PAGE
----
Security 101: Backups & Protecting Backups

I can already hear some readers saying that backups are an IT problem, and not a security problem. The reality, of course, is that they’re both. Information security is commonly thought of in terms of the CIA Triad – that is, Confidentiality, Integrity, and Availability, and it’s important to remember those concepts when dealing with backups.

We need look no farther than the troubles Garmin is having in dealing with a ransomware attack to find evidence that backups are critical. It’s unclear whether Garmin lacked adequate backups, had their backups ransomware’d, or is struggling to restore from backups. (It’s possible that they never considered an issue of this scale and simply aren’t resourced to restore this quickly, but given that the outage remains a complete outage after 4 days, I’d bet on one of those 3 conditions.)


Raspberry Pi as a Penetration Testing Implant (Dropbox)

Raspberry Pi 4

Sometimes, especially in the time of COVID-19, you can’t go onsite for a penetration test. Or maybe you can only get in briefly on a physical test, and want to leave behind a dropbox (literally, a box that can be “dropped” in place and let the tester leave, no relation to the file-sharing company by the same name) that you can remotely connect to. Of course, it could also be part of the desired test itself if incident response testing is in-scope – can they find your malicious device?

In all of these cases, one great option is a small single-board computer, the best known of which is the Raspberry Pi. It’s inexpensive, compact, easy to come by, and very flexible. It may not be perfect in every case, but it gets the job done in a lot of cases.

I’ll use this opportunity to discuss the setups I’ve done in the past and the things I would change when doing it again or alternatives I considered. I hope some will find this useful. Some familiarity with the Linux command line is assumed.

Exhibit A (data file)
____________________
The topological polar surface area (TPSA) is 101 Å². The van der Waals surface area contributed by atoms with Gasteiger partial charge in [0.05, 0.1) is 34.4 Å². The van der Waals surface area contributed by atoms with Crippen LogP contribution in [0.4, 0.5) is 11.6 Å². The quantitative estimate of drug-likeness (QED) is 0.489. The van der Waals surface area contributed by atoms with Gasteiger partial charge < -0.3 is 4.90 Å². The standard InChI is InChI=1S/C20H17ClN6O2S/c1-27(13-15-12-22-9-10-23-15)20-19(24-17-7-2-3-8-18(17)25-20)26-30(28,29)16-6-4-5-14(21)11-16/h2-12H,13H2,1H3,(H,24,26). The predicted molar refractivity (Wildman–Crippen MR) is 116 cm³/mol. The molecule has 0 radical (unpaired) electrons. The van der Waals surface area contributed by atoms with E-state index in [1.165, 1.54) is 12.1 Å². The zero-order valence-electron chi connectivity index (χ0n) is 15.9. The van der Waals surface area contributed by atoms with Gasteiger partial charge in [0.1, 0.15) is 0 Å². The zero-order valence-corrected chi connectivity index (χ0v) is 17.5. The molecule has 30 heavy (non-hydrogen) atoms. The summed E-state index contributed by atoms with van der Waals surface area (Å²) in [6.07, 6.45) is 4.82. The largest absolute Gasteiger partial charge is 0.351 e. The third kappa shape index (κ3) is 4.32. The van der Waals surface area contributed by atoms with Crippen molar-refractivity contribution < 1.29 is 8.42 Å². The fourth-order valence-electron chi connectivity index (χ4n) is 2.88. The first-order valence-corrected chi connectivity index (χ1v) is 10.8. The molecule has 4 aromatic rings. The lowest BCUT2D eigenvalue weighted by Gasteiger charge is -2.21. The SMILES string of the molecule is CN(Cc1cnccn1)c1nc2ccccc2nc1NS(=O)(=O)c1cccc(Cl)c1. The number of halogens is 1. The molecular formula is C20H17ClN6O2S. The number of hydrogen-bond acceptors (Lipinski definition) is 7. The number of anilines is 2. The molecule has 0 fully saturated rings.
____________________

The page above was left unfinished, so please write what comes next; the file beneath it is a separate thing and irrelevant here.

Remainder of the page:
Comparing 3 Great Web Security Books

I thought about using a clickbait title like “Is this the best web security book?”, but I just couldn’t do that to you all. Instead, I want to compare and contrast 3 books, all of which I consider great books about web security. I won’t declare any single book “the best” because that’s too subjective. Best depends on where you’re coming from and what you’re trying to achieve.

The 3 books I’m taking a look at are:


Security 101: Encryption, Hashing, and Encoding

Encryption, Hashing, and Encoding are commonly confused topics by those new to the information security field. I see these confused even by experienced software engineers, by developers, and by new hackers. It’s really important to understand the differences – not just for semantics, but because the actual uses of them are vastly different.

I do not claim to be the first to try to clarify this distinction, but there’s still a lack of clarity, and I wanted to include some exercises for you to give a try. I’m a very hands-on person myself, so I’m hoping the hands-on examples are useful.


Security 101: Beginning with Kali Linux

I’ve found a lot of people who are new to security, particularly those with an interest in penetration testing or red teaming, install Kali Linux1 as one of their first forays into the “hacking” world. In general, there’s absolutely nothing wrong with that. Unfortunately, I also see many who end up stuck on this journey: either stuck in the setup/installation phase, or just not knowing what to do once they get into Kali.

This isn’t going to be a tutorial about how to use the tools within Kali (though I hope to get to some of them eventually), but it will be a tour of the operating system’s basic options and functionality, and hopefully will help those new to the distribution get more oriented.

  1. KALI LINUX™ is a trademark of Offensive Security.